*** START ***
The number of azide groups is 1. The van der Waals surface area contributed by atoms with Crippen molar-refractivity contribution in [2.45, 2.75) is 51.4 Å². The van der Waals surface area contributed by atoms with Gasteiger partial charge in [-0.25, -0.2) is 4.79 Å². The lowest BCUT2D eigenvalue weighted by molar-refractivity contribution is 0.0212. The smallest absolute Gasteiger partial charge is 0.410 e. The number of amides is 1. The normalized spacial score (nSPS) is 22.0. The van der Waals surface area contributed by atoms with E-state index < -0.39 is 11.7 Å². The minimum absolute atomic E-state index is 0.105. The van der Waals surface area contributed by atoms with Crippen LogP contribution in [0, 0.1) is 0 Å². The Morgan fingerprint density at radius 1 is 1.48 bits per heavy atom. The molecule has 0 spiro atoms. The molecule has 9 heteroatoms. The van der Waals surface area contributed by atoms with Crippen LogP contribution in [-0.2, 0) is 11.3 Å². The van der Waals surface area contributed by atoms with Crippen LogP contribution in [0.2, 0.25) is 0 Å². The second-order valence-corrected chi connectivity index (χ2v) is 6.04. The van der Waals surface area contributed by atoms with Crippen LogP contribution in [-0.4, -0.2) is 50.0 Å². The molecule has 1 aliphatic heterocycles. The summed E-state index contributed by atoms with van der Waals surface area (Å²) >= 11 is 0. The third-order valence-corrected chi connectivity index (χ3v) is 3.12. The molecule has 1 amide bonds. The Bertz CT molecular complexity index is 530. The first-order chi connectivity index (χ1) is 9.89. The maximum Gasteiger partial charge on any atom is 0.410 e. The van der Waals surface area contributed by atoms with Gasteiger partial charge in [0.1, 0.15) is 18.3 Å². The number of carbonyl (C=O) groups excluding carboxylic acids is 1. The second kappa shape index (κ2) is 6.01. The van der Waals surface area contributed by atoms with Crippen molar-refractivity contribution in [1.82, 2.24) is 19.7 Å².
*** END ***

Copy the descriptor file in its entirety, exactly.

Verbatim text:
The number of azide groups is 1. The van der Waals surface area contributed by atoms with Crippen molar-refractivity contribution in [2.45, 2.75) is 51.4 Å². The van der Waals surface area contributed by atoms with Gasteiger partial charge in [-0.25, -0.2) is 4.79 Å². The lowest BCUT2D eigenvalue weighted by molar-refractivity contribution is 0.0212. The smallest absolute Gasteiger partial charge is 0.410 e. The number of amides is 1. The normalized spacial score (nSPS) is 22.0. The van der Waals surface area contributed by atoms with E-state index < -0.39 is 11.7 Å². The minimum absolute atomic E-state index is 0.105. The van der Waals surface area contributed by atoms with Crippen LogP contribution in [0, 0.1) is 0 Å². The Morgan fingerprint density at radius 1 is 1.48 bits per heavy atom. The molecule has 0 spiro atoms. The molecule has 9 heteroatoms. The van der Waals surface area contributed by atoms with Crippen LogP contribution in [-0.2, 0) is 11.3 Å². The van der Waals surface area contributed by atoms with Crippen LogP contribution in [0.2, 0.25) is 0 Å². The second-order valence-corrected chi connectivity index (χ2v) is 6.04. The van der Waals surface area contributed by atoms with Crippen LogP contribution in [-0.4, -0.2) is 50.0 Å². The molecule has 1 aliphatic heterocycles. The summed E-state index contributed by atoms with van der Waals surface area (Å²) >= 11 is 0. The third-order valence-corrected chi connectivity index (χ3v) is 3.12. The molecule has 1 amide bonds. The Bertz CT molecular complexity index is 530. The first-order chi connectivity index (χ1) is 9.89. The maximum Gasteiger partial charge on any atom is 0.410 e. The van der Waals surface area contributed by atoms with Gasteiger partial charge in [0.1, 0.15) is 18.3 Å². The number of carbonyl (C=O) groups excluding carboxylic acids is 1. The second kappa shape index (κ2) is 6.01. The van der Waals surface area contributed by atoms with Crippen molar-refractivity contribution in [1.82, 2.24) is 19.7 Å².